If you work in the eCommerce industry, you should be familiar with the value of reviewing user searches when it comes to adapting your store’s UI. Find out what shoppers are searching for and you can put the most profitable in-demand products front and center, save people time, drive more conversions, and generally improve store performance for a negligible time and design investment.
And of course there’s clear value in determining your product range, too. If your prospective customers are heatedly clamoring for an item that you don’t have in stock (or don’t stock at all), then you can take action to meet those needs.
But what else can you achieve by looking at how shoppers are searching for things? Can you, for instance, use that information to improve your product copywriting? That’s what we’re going to investigate in this piece. Let’s review the kinds of things you can glean from searches, and consider to what extent you can use them to boost your writing.
The complexity of a search string
What’s in a search string? As it happens, quite a lot. Search engines have long struggled to parse searcher intent for a reason: it’s very complicated and much of the information is unavailable (and thus can only be guessed).
Let’s look at an example search to see how we can interpret it. Suppose that you look into your store’s search records and find that someone searched for “buy book store”. What could that mean? Well, let’s break it down. Buy has imminent purchase intent, so that part is entirely clear.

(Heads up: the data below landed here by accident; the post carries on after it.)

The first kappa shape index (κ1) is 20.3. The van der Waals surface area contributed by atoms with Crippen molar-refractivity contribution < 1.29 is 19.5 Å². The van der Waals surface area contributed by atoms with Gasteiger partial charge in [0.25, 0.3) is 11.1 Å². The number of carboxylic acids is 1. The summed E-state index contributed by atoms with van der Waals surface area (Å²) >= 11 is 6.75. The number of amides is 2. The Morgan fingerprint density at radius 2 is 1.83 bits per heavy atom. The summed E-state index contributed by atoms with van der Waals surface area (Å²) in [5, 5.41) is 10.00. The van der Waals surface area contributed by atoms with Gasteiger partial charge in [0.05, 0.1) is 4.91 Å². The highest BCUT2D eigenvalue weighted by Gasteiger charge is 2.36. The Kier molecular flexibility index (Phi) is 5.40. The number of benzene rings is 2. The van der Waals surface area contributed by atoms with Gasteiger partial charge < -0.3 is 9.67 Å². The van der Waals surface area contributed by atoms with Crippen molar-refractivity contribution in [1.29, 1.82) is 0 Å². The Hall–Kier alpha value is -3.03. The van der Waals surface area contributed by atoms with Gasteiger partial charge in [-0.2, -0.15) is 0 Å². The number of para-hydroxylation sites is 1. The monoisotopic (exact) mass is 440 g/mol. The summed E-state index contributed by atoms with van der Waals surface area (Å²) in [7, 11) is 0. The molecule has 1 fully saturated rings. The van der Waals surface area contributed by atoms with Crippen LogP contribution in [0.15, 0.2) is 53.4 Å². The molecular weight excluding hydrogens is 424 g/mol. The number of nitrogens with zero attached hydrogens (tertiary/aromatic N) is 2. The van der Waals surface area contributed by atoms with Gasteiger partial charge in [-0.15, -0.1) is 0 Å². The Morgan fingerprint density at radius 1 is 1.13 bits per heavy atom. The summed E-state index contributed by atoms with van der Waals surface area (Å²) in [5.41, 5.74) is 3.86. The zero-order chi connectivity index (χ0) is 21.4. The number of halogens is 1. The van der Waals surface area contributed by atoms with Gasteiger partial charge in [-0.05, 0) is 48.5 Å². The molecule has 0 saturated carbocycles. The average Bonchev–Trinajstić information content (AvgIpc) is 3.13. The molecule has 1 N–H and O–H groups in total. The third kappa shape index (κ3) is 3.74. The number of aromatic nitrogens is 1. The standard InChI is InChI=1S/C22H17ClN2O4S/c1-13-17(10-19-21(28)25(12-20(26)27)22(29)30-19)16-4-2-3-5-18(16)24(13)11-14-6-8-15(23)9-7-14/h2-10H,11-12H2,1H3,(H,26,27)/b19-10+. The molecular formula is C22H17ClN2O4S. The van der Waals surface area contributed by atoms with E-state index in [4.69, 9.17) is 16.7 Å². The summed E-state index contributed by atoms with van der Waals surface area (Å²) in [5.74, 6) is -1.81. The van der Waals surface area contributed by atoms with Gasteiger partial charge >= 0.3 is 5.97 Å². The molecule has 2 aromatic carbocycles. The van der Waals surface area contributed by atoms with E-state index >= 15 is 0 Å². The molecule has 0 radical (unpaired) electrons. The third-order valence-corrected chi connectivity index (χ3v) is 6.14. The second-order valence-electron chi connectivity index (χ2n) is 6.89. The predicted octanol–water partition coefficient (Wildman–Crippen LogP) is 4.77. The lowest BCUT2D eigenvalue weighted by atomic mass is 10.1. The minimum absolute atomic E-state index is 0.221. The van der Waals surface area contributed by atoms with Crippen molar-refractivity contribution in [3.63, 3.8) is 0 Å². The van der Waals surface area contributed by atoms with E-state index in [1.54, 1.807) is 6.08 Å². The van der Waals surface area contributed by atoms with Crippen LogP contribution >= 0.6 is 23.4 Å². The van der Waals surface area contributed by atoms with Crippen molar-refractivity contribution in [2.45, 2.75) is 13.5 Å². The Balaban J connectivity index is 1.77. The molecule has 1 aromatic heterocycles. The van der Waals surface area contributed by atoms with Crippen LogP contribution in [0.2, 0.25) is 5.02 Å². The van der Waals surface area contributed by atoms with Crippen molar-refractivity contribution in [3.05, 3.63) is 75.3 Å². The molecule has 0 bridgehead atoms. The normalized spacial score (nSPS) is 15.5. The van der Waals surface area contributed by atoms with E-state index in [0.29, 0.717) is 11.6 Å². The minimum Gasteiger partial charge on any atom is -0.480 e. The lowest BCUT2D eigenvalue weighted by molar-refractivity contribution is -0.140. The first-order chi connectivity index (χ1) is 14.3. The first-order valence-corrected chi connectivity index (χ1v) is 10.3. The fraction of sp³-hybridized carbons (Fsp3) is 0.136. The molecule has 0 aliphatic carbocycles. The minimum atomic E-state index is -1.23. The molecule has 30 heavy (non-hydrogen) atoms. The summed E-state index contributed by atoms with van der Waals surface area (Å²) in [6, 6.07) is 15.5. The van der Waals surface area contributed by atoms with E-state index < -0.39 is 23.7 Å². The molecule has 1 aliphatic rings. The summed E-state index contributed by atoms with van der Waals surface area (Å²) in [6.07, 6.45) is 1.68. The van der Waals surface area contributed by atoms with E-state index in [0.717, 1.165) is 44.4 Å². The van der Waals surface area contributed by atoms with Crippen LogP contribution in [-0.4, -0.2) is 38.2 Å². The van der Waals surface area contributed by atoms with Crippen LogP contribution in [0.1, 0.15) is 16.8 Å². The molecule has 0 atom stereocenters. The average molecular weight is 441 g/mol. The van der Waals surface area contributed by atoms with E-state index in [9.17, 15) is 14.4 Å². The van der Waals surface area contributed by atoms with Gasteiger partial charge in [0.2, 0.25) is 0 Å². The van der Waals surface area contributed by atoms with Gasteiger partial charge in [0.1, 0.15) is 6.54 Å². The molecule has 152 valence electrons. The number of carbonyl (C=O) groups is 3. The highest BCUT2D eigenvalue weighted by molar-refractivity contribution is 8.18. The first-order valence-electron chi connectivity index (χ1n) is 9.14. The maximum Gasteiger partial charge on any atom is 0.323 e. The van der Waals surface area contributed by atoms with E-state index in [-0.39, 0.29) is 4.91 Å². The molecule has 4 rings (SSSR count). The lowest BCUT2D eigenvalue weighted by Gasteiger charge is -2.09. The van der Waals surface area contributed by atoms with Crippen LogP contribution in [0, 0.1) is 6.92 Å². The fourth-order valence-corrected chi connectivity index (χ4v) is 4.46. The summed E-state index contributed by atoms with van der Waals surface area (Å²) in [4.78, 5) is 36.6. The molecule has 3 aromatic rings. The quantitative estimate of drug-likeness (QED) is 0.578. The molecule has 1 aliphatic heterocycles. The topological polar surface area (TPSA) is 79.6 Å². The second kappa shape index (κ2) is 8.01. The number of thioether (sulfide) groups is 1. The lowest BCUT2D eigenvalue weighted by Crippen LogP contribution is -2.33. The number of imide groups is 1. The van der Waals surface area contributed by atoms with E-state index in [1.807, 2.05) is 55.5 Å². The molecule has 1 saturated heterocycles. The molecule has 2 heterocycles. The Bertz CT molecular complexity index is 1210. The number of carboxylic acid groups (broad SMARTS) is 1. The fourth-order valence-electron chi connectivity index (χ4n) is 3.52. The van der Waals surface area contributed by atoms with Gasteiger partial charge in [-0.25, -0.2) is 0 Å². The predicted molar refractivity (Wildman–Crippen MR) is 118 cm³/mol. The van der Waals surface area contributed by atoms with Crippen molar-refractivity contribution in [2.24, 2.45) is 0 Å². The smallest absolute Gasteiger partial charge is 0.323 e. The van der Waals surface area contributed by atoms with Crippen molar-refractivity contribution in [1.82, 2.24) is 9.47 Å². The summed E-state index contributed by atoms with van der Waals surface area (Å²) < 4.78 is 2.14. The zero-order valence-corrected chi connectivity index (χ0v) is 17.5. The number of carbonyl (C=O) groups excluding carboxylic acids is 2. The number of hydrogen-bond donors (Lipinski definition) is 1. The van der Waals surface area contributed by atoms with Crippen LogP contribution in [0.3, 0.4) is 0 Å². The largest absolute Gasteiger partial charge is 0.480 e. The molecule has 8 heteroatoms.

- They want to buy a book from a store (ideally yours).
- They want to buy a book about stores, or about a particular store.
- They want to buy a book about storage, or how to store things.
- They want to buy some kind of utility item for storing books.
- They want to actually buy a store that sells books.
These aren’t equally likely, of course. Anyone interested in a book about a particular store would name it, someone interested in buying a business would be looking into businesses for sale through dedicated marketplaces, not eCommerce stores, and I don’t imagine many people would think to refer to bookcases as “book stores” — but the point is that they’re possible.
What you can easily glean from searches
As noted, a lot of context is unavailable, but there are plenty of things you can quickly take from your internal searches.
- Are more of your searches very succinct, the kinds of search strings that you’d tend to get from savvy internet users? Think of bare-bones searches reduced to keywords. “Buy pizza two toppings dessert” might be how someone would search for a place to buy pizza with two toppings and a dessert, for example. Alternatively, are your searches closer to natural English? The less artificial the phrasing, the more likely you are to be dealing with people who aren’t all that comfortable with online searching.